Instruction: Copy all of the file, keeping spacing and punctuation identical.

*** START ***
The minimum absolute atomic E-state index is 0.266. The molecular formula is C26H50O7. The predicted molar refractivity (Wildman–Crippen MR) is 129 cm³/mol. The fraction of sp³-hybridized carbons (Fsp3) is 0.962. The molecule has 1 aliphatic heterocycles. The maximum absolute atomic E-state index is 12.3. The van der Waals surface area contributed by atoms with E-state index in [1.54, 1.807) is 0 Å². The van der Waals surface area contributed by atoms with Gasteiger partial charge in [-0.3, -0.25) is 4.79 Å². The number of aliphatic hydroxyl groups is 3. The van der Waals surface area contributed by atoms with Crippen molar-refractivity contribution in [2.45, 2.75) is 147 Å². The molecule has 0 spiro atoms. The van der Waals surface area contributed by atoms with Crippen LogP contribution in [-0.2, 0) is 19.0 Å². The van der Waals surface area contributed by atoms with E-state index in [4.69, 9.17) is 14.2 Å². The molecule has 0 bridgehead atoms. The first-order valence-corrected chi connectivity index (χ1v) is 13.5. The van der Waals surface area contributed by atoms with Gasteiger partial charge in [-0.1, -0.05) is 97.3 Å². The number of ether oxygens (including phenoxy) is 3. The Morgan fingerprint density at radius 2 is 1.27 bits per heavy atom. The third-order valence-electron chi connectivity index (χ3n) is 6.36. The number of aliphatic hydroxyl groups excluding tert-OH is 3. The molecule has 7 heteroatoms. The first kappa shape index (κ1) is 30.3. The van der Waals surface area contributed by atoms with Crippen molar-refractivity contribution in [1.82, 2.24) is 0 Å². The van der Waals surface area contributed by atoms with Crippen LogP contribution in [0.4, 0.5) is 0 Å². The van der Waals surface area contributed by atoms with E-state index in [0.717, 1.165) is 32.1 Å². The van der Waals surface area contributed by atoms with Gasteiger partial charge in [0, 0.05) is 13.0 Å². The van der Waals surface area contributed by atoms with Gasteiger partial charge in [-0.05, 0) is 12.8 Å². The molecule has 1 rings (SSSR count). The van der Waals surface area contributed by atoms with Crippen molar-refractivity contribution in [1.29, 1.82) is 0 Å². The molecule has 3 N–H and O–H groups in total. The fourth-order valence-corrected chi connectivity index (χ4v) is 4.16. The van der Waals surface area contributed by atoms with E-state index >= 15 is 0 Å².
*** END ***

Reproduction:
The minimum absolute atomic E-state index is 0.266. The molecular formula is C26H50O7. The predicted molar refractivity (Wildman–Crippen MR) is 129 cm³/mol. The fraction of sp³-hybridized carbons (Fsp3) is 0.962. The molecule has 1 aliphatic heterocycles. The maximum absolute atomic E-state index is 12.3. The van der Waals surface area contributed by atoms with E-state index in [1.54, 1.807) is 0 Å². The van der Waals surface area contributed by atoms with Gasteiger partial charge in [-0.3, -0.25) is 4.79 Å². The number of aliphatic hydroxyl groups is 3. The van der Waals surface area contributed by atoms with Crippen molar-refractivity contribution in [2.45, 2.75) is 147 Å². The molecule has 0 spiro atoms. The van der Waals surface area contributed by atoms with Crippen LogP contribution in [-0.2, 0) is 19.0 Å². The van der Waals surface area contributed by atoms with E-state index in [4.69, 9.17) is 14.2 Å². The molecule has 0 bridgehead atoms. The first-order valence-corrected chi connectivity index (χ1v) is 13.5. The van der Waals surface area contributed by atoms with Gasteiger partial charge in [-0.1, -0.05) is 97.3 Å². The number of ether oxygens (including phenoxy) is 3. The Morgan fingerprint density at radius 2 is 1.27 bits per heavy atom. The third-order valence-electron chi connectivity index (χ3n) is 6.36. The number of aliphatic hydroxyl groups excluding tert-OH is 3. The molecule has 7 heteroatoms. The first kappa shape index (κ1) is 30.3. The van der Waals surface area contributed by atoms with Crippen molar-refractivity contribution in [1.82, 2.24) is 0 Å². The van der Waals surface area contributed by atoms with Crippen LogP contribution in [0.4, 0.5) is 0 Å². The van der Waals surface area contributed by atoms with E-state index in [0.717, 1.165) is 32.1 Å². The van der Waals surface area contributed by atoms with Gasteiger partial charge in [0, 0.05) is 13.0 Å². The van der Waals surface area contributed by atoms with Gasteiger partial charge in [-0.05, 0) is 12.8 Å². The molecule has 1 rings (SSSR count). The van der Waals surface area contributed by atoms with Crippen molar-refractivity contribution in [1.29, 1.82) is 0 Å². The molecule has 3 N–H and O–H groups in total. The fourth-order valence-corrected chi connectivity index (χ4v) is 4.16. The van der Waals surface area contributed by atoms with E-state index >= 15 is 0 Å².